Rhys looked askance at Godwyn to see if he would follow Gavrin's example.

From down at the bottom of the stairs, a voice could be heard calling. "Dornish! Dornish! There's a message from the Maester for you!"

After casting a swift look over his charges, Rhys called over his shoulder, "I'm coming!" He walked to the top of the stairs. "What's the message?"

Godwyn hesitated for a moment, then walked to Kenrith's bed and looked at his brother with too-bright eyes. He didn't follow Gavrin's example of lying next to his brother, but he did sit down on the foot of the bed and continued watching his brother without saying anything.

Kenrith had heard the exchange from his spot in bed as he counted the cracks in the ceiling over and over. As Godwyn neared and took a seat, he half sat up and spoke in a voice which already sounded tired. "Godwyn... please listen to Rhys. We must muster our strength if we are to Hold Fast through this. Plague wishes to lay waste to our bodies... we must stand firm and hold our ground. The sickbed is our battlefield, and Rhys the general. He knows what he is about."

His small speech completed, Kenrith slumped back into the bed, although he could still see Godwyn's face from this position.

The servant at the foot of the stairs was Rhik. He waited till Rhys came sufficently down the stairs so that he could speak confidentially.

"Lady Godfrey has been confined - and Maester Sewell says there are complications. At the moment he dare not leave her. He tells you he will come as soon as he can, and in the mean-time follow the instructions he has given you."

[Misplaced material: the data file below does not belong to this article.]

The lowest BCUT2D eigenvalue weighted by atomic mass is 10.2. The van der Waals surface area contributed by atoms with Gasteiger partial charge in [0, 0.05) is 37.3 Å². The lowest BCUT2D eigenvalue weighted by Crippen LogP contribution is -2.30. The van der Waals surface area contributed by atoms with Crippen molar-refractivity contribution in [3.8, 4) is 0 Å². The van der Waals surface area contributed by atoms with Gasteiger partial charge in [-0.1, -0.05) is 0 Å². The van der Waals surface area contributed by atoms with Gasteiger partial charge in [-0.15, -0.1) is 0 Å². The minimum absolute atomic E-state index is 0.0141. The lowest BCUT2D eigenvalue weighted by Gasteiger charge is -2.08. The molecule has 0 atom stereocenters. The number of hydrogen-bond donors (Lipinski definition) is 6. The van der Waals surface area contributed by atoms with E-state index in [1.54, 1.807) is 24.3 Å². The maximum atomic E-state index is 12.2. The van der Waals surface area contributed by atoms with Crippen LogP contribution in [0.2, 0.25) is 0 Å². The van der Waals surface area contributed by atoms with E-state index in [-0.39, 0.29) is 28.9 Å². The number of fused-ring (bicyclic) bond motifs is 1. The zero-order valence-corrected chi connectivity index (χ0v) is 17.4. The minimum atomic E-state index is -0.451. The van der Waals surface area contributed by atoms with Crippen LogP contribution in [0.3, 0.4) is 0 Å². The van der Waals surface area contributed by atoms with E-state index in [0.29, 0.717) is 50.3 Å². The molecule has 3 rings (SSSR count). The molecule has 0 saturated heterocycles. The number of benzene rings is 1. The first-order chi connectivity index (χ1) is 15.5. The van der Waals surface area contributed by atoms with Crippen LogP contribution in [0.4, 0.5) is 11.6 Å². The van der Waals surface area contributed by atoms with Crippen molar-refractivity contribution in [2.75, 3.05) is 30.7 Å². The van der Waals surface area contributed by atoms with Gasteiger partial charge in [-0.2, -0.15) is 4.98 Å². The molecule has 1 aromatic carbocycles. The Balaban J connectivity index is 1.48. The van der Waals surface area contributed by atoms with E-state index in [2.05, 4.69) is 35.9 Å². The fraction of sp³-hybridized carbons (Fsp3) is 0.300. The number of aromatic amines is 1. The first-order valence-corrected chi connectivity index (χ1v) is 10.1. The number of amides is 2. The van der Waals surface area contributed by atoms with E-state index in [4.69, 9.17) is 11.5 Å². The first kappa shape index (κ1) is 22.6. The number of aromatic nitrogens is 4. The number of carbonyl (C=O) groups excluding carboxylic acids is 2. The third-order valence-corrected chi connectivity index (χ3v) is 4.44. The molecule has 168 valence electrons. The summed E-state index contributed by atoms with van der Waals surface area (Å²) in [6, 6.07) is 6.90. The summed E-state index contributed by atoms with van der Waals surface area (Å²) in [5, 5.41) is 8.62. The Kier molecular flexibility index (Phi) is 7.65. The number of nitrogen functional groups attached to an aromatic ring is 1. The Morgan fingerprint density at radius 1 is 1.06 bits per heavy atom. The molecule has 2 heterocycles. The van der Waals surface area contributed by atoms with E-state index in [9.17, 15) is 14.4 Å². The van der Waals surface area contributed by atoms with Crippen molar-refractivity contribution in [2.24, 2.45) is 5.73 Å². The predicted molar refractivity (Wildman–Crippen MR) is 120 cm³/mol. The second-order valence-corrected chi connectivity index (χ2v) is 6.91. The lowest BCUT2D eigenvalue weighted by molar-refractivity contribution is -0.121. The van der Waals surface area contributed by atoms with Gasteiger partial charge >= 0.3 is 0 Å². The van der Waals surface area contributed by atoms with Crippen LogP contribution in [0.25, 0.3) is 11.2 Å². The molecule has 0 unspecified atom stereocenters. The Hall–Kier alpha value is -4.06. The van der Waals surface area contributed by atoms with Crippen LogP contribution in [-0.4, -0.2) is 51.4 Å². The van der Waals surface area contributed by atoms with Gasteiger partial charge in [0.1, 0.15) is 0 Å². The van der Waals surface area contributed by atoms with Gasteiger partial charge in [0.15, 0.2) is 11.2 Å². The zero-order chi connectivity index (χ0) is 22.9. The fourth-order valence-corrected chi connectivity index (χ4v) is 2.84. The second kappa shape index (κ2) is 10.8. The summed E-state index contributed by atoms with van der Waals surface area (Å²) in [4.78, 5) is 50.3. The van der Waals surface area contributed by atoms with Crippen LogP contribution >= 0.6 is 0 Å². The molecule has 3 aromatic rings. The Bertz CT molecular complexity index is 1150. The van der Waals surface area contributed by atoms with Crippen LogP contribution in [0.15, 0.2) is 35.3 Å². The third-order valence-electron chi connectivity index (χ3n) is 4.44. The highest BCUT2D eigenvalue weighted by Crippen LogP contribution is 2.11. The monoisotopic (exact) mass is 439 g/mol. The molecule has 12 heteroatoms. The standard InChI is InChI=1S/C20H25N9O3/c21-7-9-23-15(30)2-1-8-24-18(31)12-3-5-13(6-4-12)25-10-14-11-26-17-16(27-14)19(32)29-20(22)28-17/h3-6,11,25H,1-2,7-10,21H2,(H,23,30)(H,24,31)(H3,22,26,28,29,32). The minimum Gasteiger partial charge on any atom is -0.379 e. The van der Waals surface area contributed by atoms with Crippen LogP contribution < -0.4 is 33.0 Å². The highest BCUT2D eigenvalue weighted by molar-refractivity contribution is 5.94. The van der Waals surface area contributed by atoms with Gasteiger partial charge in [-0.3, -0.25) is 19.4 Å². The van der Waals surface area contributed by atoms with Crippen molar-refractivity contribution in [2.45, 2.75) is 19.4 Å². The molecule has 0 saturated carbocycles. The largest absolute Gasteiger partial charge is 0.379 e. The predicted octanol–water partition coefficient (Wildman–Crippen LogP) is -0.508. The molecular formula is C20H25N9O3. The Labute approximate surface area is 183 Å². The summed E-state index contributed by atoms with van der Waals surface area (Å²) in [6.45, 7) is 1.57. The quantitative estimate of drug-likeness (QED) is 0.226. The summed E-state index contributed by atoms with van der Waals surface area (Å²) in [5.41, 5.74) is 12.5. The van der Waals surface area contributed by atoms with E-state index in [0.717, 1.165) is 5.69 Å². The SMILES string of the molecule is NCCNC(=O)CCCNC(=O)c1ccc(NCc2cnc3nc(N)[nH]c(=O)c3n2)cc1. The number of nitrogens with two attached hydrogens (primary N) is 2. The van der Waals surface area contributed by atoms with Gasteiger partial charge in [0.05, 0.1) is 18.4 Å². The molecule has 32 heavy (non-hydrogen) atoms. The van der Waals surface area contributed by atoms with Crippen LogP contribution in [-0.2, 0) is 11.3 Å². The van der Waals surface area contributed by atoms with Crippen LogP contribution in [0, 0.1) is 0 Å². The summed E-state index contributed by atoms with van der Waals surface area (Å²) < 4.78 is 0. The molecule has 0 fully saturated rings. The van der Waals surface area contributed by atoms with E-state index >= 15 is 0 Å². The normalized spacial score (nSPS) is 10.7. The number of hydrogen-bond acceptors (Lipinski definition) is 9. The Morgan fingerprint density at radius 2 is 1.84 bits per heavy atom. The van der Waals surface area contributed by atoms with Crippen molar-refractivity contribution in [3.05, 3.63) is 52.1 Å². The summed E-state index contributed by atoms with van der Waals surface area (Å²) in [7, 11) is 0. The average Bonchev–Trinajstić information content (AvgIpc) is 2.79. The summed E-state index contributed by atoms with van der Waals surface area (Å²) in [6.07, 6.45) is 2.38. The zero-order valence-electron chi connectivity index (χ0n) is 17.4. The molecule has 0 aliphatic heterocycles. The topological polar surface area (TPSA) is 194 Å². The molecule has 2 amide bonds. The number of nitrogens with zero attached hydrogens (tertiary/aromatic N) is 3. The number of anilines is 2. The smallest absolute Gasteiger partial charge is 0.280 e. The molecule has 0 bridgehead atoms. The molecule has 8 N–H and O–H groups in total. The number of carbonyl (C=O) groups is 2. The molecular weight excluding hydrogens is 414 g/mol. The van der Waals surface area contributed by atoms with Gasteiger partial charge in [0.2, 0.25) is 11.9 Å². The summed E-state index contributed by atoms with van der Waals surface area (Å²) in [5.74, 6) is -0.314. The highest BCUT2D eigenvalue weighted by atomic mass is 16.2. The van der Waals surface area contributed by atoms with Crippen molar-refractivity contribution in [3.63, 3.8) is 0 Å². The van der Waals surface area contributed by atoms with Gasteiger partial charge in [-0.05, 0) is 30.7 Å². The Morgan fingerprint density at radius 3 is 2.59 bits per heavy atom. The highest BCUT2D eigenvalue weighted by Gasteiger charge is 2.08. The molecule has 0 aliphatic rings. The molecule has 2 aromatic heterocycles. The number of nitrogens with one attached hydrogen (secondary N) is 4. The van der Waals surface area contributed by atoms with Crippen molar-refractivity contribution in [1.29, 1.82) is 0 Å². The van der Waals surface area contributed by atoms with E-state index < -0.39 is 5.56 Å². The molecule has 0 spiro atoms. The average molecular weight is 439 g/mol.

Rhys passed a hand over his face and nodded.

"He says that if the fevers are starting now, they will not break for at least a day. If any of the children have difficulty moving, or lose feeling in their limbs, send him word. I'm to send old Sally from the kitchens to help tend them and after that I'll wait her at the foot of the stairs to carry any more messages."

Relief washed over Rhys's features at the mention of extra help. He nodded again.

He hesitated, and then said, "We lost a stable boy last night. And three children are sick in the village - but the fever has broken with four others."

"That's encouraging that some are surviving..." Rhys said, then trailed off lamely. Nothing really seemed encouraging to him right now. "Anything else? If not, then I really need to get back upstairs."

"No, Dornish," said Rhik, and he disappeared again.

So began one of the longest days of Rhys' life - and perhaps for the other children too (unless they fell into a feverish doze).

Once Gavrin was sure Godwyn was going to stay in bed, he slipped off of the folding bed and went to ask Rhys for instructions. And he proved invaluable at washing his siblings, changing their blankets, making hot barley drinks for all and coaxing people to drink them. He was surprisingly deft - unsure of himself at first, he gained in confidence under Rhys' tutelage. He was clearly still very worried about the others, but willing and biddable to do all he could.

Rhys encouraged Gavrin and made sure he knew what a help he was. He also kept an eye on Gavrin, looking for signs of fever.

Trey remained weak and grizzly all day. He was sick twice more in the morning - but after that he fell into a fretful doze, pressing tightly against his sister.

Syndra sat up in the bed and worked on her sewing, talking with Gavrin and the others as conversations arose. She found herself smiling proudly at her usually-indecisive older brother as he became quite competent at caring for the rest of them. She even commented to him that perhaps he should be a maester instead of a knight when he was a man grown.

As the shivers began to take over, Syndra retreated under the covers, working on her embroidery while laying back on the pillows. In time, though, her hands were shaking so badly that she couldn't make a clean stitch. She set her work aside, snuggled up with Trey, and dozed off.